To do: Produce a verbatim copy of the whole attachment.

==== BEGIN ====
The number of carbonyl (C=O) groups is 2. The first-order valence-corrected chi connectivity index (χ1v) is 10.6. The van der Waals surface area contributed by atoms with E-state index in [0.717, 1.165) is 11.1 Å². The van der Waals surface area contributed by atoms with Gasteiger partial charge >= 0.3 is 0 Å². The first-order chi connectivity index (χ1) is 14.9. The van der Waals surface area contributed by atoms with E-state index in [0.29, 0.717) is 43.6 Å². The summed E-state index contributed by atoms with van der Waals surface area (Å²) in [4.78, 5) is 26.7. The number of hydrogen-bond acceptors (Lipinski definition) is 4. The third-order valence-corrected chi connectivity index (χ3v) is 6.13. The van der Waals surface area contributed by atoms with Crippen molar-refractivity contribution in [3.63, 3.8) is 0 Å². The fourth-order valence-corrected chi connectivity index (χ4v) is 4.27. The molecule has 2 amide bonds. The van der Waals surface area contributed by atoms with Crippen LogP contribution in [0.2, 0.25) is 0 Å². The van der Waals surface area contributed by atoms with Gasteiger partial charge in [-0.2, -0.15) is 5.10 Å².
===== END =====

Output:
The number of carbonyl (C=O) groups is 2. The first-order valence-corrected chi connectivity index (χ1v) is 10.6. The van der Waals surface area contributed by atoms with E-state index in [0.717, 1.165) is 11.1 Å². The van der Waals surface area contributed by atoms with Gasteiger partial charge >= 0.3 is 0 Å². The first-order chi connectivity index (χ1) is 14.9. The van der Waals surface area contributed by atoms with E-state index in [0.29, 0.717) is 43.6 Å². The summed E-state index contributed by atoms with van der Waals surface area (Å²) in [4.78, 5) is 26.7. The number of hydrogen-bond acceptors (Lipinski definition) is 4. The third-order valence-corrected chi connectivity index (χ3v) is 6.13. The van der Waals surface area contributed by atoms with Crippen molar-refractivity contribution in [3.63, 3.8) is 0 Å². The fourth-order valence-corrected chi connectivity index (χ4v) is 4.27. The molecule has 2 amide bonds. The van der Waals surface area contributed by atoms with Crippen LogP contribution in [0.2, 0.25) is 0 Å². The van der Waals surface area contributed by atoms with Gasteiger partial charge in [-0.2, -0.15) is 5.10 Å².